During breast cancer awareness month, the pink bow is ubiquitous.
It’s displayed on the backs of boxes, pinned on blouses and bumper stickered on cars.
But many shoppers assume a percentage of the proceeds are being donated to a breast cancer nonprofit, even though that may not always be the case, said one consumer advocate.
“There are no rules and no amount of money companies have to donate to use the pink ribbon,” said Daniel Pollock, a chemist who coined the term “pink washing.’’
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“Anybody can just put a pink ribbon on their product. Don’t be fooled by that.”
Pollock, founder of PUR attitude skin care line, also is concerned that people assume products displaying the pink ribbon must be safe to use or eat, which isn’t always the case.
“A lot of these products contain cancer-causing chemicals so while you buy a product thinking you are doing a good thing, you may not be helping anybody other than the marketer selling the product,” he said. “You may also be doing yourself a disservice.”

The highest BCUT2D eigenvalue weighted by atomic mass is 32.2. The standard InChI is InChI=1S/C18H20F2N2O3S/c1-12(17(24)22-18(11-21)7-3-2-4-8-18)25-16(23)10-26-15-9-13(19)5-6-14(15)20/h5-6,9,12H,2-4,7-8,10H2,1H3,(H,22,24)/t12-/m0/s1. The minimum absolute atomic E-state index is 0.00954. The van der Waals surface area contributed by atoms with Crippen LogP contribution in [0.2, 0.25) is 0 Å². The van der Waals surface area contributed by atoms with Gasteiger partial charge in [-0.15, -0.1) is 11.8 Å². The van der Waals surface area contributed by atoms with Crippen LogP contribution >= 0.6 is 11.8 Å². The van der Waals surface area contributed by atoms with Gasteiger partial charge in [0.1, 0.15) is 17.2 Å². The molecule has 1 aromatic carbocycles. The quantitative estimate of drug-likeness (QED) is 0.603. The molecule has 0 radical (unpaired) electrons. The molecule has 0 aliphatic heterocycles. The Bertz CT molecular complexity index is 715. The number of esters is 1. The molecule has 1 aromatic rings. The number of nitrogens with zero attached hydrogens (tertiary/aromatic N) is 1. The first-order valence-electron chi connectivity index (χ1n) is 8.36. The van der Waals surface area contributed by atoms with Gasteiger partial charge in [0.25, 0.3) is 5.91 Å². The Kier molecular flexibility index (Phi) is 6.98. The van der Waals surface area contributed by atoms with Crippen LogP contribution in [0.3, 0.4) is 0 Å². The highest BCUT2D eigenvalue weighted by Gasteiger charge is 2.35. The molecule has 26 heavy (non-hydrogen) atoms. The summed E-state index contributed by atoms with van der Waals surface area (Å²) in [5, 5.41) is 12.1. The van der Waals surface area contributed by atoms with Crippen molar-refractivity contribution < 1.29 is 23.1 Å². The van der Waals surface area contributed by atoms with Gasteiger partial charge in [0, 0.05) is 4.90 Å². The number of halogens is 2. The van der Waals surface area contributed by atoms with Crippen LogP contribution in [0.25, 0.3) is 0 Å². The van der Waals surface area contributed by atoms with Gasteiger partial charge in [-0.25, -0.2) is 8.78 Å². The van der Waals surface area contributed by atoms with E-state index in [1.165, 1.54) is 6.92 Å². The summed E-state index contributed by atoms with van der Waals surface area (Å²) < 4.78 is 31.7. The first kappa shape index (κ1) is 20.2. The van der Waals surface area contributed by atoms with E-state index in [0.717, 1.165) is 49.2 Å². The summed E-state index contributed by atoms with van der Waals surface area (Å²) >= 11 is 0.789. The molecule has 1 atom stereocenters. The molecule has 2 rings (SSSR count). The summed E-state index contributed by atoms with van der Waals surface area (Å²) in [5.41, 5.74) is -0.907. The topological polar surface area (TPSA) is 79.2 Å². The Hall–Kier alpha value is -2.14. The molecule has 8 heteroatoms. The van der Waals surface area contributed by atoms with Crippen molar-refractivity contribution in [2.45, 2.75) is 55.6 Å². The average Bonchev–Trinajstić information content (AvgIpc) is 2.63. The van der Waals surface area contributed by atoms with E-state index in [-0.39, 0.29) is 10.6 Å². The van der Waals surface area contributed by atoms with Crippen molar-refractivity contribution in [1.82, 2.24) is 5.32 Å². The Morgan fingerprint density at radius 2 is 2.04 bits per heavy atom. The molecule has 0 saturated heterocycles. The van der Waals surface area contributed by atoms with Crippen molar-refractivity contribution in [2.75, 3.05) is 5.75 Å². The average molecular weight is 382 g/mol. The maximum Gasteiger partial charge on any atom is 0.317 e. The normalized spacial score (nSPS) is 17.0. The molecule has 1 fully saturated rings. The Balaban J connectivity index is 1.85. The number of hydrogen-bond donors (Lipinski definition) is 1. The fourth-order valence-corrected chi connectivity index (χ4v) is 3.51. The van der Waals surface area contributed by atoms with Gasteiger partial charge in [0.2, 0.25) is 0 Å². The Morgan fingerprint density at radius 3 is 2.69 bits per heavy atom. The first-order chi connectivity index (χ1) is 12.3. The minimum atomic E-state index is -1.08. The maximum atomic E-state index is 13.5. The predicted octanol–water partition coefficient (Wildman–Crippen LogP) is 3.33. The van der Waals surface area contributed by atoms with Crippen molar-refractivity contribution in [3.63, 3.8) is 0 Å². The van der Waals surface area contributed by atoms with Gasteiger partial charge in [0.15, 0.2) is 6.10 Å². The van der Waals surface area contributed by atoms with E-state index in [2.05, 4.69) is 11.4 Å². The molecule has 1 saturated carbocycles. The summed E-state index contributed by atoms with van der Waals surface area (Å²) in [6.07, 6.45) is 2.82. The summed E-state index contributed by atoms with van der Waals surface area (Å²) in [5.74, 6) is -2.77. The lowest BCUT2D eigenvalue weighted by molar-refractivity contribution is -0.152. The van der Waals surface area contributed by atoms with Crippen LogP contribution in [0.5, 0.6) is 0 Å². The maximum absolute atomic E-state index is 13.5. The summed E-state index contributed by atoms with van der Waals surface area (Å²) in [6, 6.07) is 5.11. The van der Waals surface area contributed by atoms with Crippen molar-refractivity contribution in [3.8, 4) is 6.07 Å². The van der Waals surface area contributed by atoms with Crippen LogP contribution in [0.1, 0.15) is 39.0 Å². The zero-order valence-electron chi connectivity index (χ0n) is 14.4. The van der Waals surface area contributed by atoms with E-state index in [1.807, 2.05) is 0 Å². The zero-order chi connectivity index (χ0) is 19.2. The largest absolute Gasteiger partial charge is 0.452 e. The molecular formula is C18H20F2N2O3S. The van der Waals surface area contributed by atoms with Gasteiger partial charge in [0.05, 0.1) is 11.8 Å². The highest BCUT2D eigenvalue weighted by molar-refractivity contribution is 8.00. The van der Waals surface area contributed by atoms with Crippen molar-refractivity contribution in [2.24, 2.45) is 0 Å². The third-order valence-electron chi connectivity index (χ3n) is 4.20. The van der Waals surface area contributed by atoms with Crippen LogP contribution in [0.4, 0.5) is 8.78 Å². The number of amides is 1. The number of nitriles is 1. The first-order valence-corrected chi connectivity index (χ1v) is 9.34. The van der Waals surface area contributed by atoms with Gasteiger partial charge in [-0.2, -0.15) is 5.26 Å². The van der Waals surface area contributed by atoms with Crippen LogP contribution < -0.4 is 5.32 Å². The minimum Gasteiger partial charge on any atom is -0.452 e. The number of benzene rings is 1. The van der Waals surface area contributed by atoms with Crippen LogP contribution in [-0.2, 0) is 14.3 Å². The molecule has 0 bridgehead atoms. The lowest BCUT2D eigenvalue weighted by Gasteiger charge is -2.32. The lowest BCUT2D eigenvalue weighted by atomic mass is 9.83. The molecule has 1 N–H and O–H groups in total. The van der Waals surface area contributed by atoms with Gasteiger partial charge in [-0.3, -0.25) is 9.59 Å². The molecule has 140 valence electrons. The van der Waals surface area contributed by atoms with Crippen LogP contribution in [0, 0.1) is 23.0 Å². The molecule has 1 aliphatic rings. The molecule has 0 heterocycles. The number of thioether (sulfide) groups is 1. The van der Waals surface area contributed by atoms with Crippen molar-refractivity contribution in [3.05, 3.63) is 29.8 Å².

The International Agency for Research on Cancer and National Toxicology Program published a report that lists more than 50 known carcinogens to humans. These chemicals – parabens, glycols, sulfates, synthetic fragrances and artificial dyes – are found in cosmetics products and foods.
Scambook, a consumer advocacy platform, says consumers should make direct donations to the nonprofits, should be wary of email solicitations and should read the fine print.
Pollock’s advice: Know what products to avoid, read the labels, and don’t be afraid to call the manufacturer and ask if – and how much – money the company is donating to breast cancer organizations.
“If manufacturers are spending money or donating to a charity, trust me, they will be bragging about it,” he said. “If they are, by all means, buy that favorite product or send a check to the organization of your choice. But please don’t falsely believe that a pink ribbon means they’re doing good.”